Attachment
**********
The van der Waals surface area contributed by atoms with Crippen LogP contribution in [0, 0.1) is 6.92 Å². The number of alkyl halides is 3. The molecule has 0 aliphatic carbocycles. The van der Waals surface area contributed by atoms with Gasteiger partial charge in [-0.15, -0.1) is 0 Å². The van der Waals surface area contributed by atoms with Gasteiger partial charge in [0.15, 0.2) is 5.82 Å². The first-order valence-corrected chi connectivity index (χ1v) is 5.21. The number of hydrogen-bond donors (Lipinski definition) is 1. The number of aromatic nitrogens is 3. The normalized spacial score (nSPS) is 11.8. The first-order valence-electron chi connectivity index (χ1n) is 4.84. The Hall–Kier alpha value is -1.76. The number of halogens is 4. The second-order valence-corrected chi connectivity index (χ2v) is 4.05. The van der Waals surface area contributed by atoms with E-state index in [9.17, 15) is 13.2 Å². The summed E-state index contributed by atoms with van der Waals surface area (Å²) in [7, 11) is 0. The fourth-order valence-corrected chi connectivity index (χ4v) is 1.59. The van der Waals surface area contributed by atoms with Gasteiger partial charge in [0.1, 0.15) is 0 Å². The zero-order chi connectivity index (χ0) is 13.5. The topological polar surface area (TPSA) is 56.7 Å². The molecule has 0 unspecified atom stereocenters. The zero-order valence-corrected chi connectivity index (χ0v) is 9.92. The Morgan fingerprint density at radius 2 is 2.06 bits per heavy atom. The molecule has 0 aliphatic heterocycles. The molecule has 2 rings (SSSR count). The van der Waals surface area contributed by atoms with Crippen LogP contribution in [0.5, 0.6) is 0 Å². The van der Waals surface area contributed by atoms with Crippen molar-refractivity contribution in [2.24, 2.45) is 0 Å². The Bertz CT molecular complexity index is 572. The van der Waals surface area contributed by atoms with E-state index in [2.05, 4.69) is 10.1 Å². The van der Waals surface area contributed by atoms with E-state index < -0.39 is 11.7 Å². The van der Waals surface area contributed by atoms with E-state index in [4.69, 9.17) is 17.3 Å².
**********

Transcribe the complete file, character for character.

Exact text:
The van der Waals surface area contributed by atoms with Crippen LogP contribution in [0, 0.1) is 6.92 Å². The number of alkyl halides is 3. The molecule has 0 aliphatic carbocycles. The van der Waals surface area contributed by atoms with Gasteiger partial charge in [-0.15, -0.1) is 0 Å². The van der Waals surface area contributed by atoms with Gasteiger partial charge in [0.15, 0.2) is 5.82 Å². The first-order valence-corrected chi connectivity index (χ1v) is 5.21. The number of hydrogen-bond donors (Lipinski definition) is 1. The number of aromatic nitrogens is 3. The normalized spacial score (nSPS) is 11.8. The first-order valence-electron chi connectivity index (χ1n) is 4.84. The Hall–Kier alpha value is -1.76. The number of halogens is 4. The second-order valence-corrected chi connectivity index (χ2v) is 4.05. The van der Waals surface area contributed by atoms with E-state index in [9.17, 15) is 13.2 Å². The summed E-state index contributed by atoms with van der Waals surface area (Å²) in [7, 11) is 0. The fourth-order valence-corrected chi connectivity index (χ4v) is 1.59. The van der Waals surface area contributed by atoms with Gasteiger partial charge in [0.1, 0.15) is 0 Å². The zero-order chi connectivity index (χ0) is 13.5. The topological polar surface area (TPSA) is 56.7 Å². The molecule has 0 unspecified atom stereocenters. The zero-order valence-corrected chi connectivity index (χ0v) is 9.92. The Morgan fingerprint density at radius 2 is 2.06 bits per heavy atom. The molecule has 0 aliphatic heterocycles. The molecule has 2 rings (SSSR count). The van der Waals surface area contributed by atoms with Crippen LogP contribution in [0.5, 0.6) is 0 Å². The van der Waals surface area contributed by atoms with Crippen molar-refractivity contribution in [2.24, 2.45) is 0 Å². The Bertz CT molecular complexity index is 572. The van der Waals surface area contributed by atoms with E-state index in [2.05, 4.69) is 10.1 Å². The van der Waals surface area contributed by atoms with E-state index < -0.39 is 11.7 Å². The van der Waals surface area contributed by atoms with E-state index in [4.69, 9.17) is 17.3 Å².